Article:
• He resolved that nobody should be witness of his encounter with Tom; and determined, if he could not subdue him by bullying, to defer his vengeance, to be wreaked in a more convenient season.
    Harriet Beecher Stowe  --  Uncle Tom’s Cabin
  • She felt sometimes that their memories wreaked havoc with their grieving, for despite the heroism that marked their ordeal, their reminiscences were not always rosy.
    Nicholas Sparks  --  The Lucky One
  • But without proofs, in a fit of rage, with the object of wreaking my vengeance, I have denounced you as a convict, you, a respectable man, a mayor, a magistrate!
    Victor Hugo  --  Les Miserables
  • The story Jeb had told me about one of their captives–the man who had simply collapsed, leaving no external evidence on the outside of the havoc wreaked inside his skull–haunted my thoughts.
    Stephenie Meyer  --  The Host
  • The girl must know, well, that if she shook him off, she could never be safe from his fury, and that it would be surely wreaked—to the maiming of limbs, or perhaps the loss of life—on the object of her more recent fancy.
    Charles Dickens  --  Oliver Twist
  • He thinks he uses us to wreak his revenge upon the Emperor.
    Frank Herbert  --  Dune
  • Mack shrugged, donned his gloves, and began raking into piles the havoc she was wreaking.
    William P. Young  --  The Shack
  • Dantes uttered blasphemies that made his jailer recoil with horror, dashed himself furiously against the walls of his prison, wreaked his anger upon everything, and chiefly upon himself, so that the least thing,—a grain of sand, a straw, or a breath of air that annoyed him, led to paroxysms of fury.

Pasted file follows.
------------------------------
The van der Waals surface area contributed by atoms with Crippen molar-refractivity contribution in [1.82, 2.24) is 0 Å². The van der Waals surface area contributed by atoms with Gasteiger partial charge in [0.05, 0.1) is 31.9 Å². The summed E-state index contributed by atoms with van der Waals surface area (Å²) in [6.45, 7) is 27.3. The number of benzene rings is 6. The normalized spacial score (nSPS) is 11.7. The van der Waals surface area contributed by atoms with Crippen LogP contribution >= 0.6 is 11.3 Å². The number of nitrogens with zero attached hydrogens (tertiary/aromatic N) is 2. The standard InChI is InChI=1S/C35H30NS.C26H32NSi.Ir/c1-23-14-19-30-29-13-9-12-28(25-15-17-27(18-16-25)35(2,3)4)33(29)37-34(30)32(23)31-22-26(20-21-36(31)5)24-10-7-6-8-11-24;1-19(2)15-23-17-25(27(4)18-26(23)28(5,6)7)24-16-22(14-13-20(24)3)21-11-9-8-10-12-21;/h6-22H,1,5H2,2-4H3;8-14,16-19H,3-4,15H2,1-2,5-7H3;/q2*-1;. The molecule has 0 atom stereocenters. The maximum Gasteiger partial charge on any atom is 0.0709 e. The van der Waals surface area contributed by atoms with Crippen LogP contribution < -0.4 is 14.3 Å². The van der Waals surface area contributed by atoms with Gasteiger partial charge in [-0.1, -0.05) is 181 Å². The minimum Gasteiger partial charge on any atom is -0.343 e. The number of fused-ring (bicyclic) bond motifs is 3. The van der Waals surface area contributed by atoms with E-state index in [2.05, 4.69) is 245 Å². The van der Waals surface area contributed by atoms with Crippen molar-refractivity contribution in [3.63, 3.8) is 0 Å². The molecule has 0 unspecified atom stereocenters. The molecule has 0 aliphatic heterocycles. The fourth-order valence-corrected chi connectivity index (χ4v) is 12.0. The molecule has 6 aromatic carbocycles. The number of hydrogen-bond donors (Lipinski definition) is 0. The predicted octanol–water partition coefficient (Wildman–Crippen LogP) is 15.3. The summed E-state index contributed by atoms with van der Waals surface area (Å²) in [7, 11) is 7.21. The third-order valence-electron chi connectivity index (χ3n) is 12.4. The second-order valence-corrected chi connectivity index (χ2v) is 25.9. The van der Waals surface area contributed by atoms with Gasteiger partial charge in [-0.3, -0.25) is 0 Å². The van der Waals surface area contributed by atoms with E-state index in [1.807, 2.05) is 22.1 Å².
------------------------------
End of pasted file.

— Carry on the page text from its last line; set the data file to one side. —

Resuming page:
Alexandre Dumas  --  The Count of Monte Cristo
  • The dead man disposed of, and the crowd being under the necessity of providing some other entertainment for itself, another brighter genius (or perhaps the same) conceived the humour of impeaching casual passers-by, as Old Bailey spies, and wreaking vengeance on them.
    Charles Dickens  --  A Tale of Two Cities
  • He doubted not that she had come to wreak her vengeance also, and to deal her blow like the rest.
    Victor Hugo  --  The Hunchback of Notre Dame
  • Kaheleha took his spirit army and wreaked havoc on the intruders.
    Stephenie Meyer  --  Eclipse
  • Since they have moved into the open, they have been wreaking havoc.
    J.K. Rowling  --  Harry Potter and the Half-Blood Prince
  • Still: but an itch of death is in them, to tell me in my ear a maudlin tale, urge me to wreak their will.
    James Joyce  --  Ulysses
  • But, in the education of her child, the mother’s enthusiasm of thought had something to wreak itself upon.
    Nathaniel Hawthorne  --  The Scarlet Letter
  • The school informed my parents I had been wreaking havoc with a number of other young boys.
    Luis J. Rodriguez  --  Always Running
  • But in spite of this knowledge and these admissions, in spite of the fact that his friend’s support and sympathy were now his only comfort, Bernard continued perversely to nourish, along with his quite genuine affection, a secret grievance against the Savage, to mediate a campaign of small revenges to be wreaked upon him.
    Aldous Huxley  --  Brave New World
  • Her wrath would never wreak itself in one fell blow.
    Theodore Dreiser  --  Sister Carrie
  • Heavier mines would wreak havoc with tanks making their way inland.
    James Bradley  --  Flags of Our Fathers
  • He could not bear to be thwarted in his day-dream of revenge, so he was wreaking his spite on Agravaine in his thoughts, saying to himself that the latter was a drunken traitor to the family.
    T. H. White  --  The Once and Future King
  • i All day long, around the Skaian Gates, they fought, and would have won the city, too, had not Apollo, seeing the brave son of Menoitios wreaking havoc on the Trojans, killed him in action, and then given Hektor the honor of that deed.
    Homer  --  The Iliad
  • It was as though some enemy upon whom he had wreaked his utmost of violence and contumely stood, unscathed and unscathed, and contemplated him with a musing and insufferable contempt.
    William Faulkner  --  Light in August
  • The noble Saxon had returned from the banquet, as we have seen, in no very placid humour, and wanted but a pretext for wreaking his anger upon some one.
    Sir Walter Scott  --  Ivanhoe
  • We’ll go out and see what havoc we’ve wreaked.
    James Patterson  --  The Angel Experiment